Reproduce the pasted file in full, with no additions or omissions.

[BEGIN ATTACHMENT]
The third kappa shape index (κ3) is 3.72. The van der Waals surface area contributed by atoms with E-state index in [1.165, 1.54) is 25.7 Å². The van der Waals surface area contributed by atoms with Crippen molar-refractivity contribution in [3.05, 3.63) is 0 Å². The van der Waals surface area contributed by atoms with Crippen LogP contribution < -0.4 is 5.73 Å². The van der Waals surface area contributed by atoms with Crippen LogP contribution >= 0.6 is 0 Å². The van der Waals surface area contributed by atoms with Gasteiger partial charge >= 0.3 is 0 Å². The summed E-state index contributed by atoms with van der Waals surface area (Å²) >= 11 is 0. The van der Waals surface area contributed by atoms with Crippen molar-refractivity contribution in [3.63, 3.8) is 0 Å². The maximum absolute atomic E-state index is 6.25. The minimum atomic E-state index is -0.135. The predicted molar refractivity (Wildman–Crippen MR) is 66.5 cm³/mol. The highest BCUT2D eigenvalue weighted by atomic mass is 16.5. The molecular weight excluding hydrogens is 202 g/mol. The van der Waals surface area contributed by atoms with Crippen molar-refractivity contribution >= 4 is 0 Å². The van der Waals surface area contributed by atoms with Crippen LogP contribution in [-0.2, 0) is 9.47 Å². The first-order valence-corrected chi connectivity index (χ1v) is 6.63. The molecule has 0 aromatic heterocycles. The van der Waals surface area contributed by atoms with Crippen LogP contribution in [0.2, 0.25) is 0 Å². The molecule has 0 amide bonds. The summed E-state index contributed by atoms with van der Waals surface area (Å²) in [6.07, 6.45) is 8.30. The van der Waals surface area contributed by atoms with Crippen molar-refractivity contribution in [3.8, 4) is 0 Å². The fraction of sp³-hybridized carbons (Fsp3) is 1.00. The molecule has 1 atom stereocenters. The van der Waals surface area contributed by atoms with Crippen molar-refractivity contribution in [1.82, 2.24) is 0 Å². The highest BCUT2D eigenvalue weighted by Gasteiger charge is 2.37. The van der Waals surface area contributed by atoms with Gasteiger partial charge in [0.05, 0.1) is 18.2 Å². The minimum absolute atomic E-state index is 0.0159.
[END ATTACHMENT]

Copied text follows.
The third kappa shape index (κ3) is 3.72. The van der Waals surface area contributed by atoms with E-state index in [1.165, 1.54) is 25.7 Å². The van der Waals surface area contributed by atoms with Crippen molar-refractivity contribution in [3.05, 3.63) is 0 Å². The van der Waals surface area contributed by atoms with Crippen LogP contribution < -0.4 is 5.73 Å². The van der Waals surface area contributed by atoms with Crippen LogP contribution >= 0.6 is 0 Å². The van der Waals surface area contributed by atoms with Gasteiger partial charge >= 0.3 is 0 Å². The summed E-state index contributed by atoms with van der Waals surface area (Å²) >= 11 is 0. The van der Waals surface area contributed by atoms with Crippen molar-refractivity contribution in [3.63, 3.8) is 0 Å². The maximum absolute atomic E-state index is 6.25. The minimum atomic E-state index is -0.135. The predicted molar refractivity (Wildman–Crippen MR) is 66.5 cm³/mol. The highest BCUT2D eigenvalue weighted by atomic mass is 16.5. The molecular weight excluding hydrogens is 202 g/mol. The van der Waals surface area contributed by atoms with Crippen molar-refractivity contribution >= 4 is 0 Å². The van der Waals surface area contributed by atoms with Crippen LogP contribution in [-0.2, 0) is 9.47 Å². The first-order valence-corrected chi connectivity index (χ1v) is 6.63. The molecule has 0 aromatic heterocycles. The van der Waals surface area contributed by atoms with Crippen LogP contribution in [0.2, 0.25) is 0 Å². The molecule has 0 amide bonds. The summed E-state index contributed by atoms with van der Waals surface area (Å²) in [6.07, 6.45) is 8.30. The van der Waals surface area contributed by atoms with Crippen molar-refractivity contribution in [3.8, 4) is 0 Å². The fraction of sp³-hybridized carbons (Fsp3) is 1.00. The molecule has 1 atom stereocenters. The van der Waals surface area contributed by atoms with Crippen molar-refractivity contribution in [1.82, 2.24) is 0 Å². The highest BCUT2D eigenvalue weighted by Gasteiger charge is 2.37. The van der Waals surface area contributed by atoms with Gasteiger partial charge in [0.05, 0.1) is 18.2 Å². The minimum absolute atomic E-state index is 0.0159.